My grandmother’s dream for her children was to have office jobs — whatever that meant or to be teachers. All she knew was that she wanted more than scrubbing the floors of wealthy white folks who lived on the riverside, and rightfully so. She was grateful for her housekeeping jobs and later on her job at the hospital, but knew that if she could push her kids to do more, then maybe they might be able to give us more of a chance or opportunity in life. My Mom did not graduate from college but did get that office job at AT&T where she faithfully worked for 25 years and drove an hour back and forth, five days a week on I-4 (rated the nations 3rd worst interstate to. this. day.) so that my sister and I could stay in a community with our family and friends and not have to experience being uprooted. No matter the exhaustion or personal and emotional stress she was under as a single parent, she made sure of two things upon getting home from work 1) we always had enough to eat and 2) we always made it to Kingdom Hall.
When you’re a kid you don’t think about the sacrifices your parents are making for you, and I believe now as an adult that’s the way it’s supposed to be. Our parents work so hard so that we may enjoy the beauty and freedom of childhood and my mom was no different. She unlike my Grandma did not lay out the path for us as to what career we should or should not take. We were taught from as early as I can remember that we could ‘do anything.’ I now know as an adult and from speaking with friends and family that not all of us were receiving this kind of messaging. Many parents frame for their children what they should do and push them towards certain careers that guarantee a level of success and financial stability, and there is nothing wrong with that.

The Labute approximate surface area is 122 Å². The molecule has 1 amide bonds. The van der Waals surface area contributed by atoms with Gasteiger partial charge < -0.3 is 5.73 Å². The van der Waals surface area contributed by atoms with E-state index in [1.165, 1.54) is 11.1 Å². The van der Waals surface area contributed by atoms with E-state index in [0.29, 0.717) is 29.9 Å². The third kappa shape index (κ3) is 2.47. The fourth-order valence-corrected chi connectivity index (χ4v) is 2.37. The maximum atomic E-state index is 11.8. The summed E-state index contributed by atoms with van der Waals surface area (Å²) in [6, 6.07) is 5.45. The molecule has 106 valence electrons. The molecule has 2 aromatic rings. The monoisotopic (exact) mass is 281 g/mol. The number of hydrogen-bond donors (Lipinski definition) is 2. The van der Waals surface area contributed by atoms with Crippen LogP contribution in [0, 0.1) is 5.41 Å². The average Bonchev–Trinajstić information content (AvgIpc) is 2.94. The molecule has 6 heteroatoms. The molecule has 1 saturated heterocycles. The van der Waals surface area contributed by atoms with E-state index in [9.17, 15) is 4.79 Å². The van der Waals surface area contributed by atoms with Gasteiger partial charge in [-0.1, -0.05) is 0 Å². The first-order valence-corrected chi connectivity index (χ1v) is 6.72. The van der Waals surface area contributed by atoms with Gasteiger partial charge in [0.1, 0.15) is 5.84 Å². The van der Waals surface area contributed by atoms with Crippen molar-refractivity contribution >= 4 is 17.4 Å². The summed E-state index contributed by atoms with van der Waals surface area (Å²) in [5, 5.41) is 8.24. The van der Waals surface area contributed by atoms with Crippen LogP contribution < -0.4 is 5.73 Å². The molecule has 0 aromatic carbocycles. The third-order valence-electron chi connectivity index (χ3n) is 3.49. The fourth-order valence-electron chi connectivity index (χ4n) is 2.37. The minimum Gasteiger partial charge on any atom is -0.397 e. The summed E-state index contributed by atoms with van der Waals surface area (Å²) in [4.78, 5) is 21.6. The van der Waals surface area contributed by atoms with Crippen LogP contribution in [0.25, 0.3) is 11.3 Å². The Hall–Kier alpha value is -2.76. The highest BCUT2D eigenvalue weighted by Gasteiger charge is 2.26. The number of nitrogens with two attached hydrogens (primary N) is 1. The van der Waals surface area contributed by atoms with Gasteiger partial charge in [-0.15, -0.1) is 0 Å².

But to tell a young, black, wild, curious, rambunctious girl child that she can do anything: wow…that’s something. And ‘do anything’ I did. I had a Kool-Aid stand at about seven years old because we didn’t have lemons and I was determined to earn summer candy money for the corner store. I joined orchestra in 5th grade and played classical cello for twelve years, yes I was that dweeby kid lugging an instrument nearly the size of her body on and off the bus. I, with the help of my still-best friend, Jessica, did some investigative journalism for our high school TV show, Potpourri when we reported on a local housing development kicking local residents out of their apartments to make room for new and improved units and tenants. I moved to Berlin, Germany on a whim where I lived for four years and was introduced to startups and tech. Most recently I founded my second tech startup, Friendish which strives to eliminate the bias in friend finding.
Along the way there have been hiccups, breakdowns, breakups, fear, fun but no matter the changes there’s been my one constant, my dear Mama who has always had my back, pushed me to my full potential and reassured me that my best will always be enough. I’m old enough to know that not everyone had a great, supportive mom because life sucks sometimes and some of us get dealt a much tougher hand than others. But, if you were blessed or lucky enough to have a great mom who has literally given her life for you, I hope this piece will inspire you to let her know not just today, but as often as possible just how much she means to you.
“There’s no way I can pay you back, but my plan is to show you that I understand, you are appreciated.” -Tupac
I LOVE YOU MOM!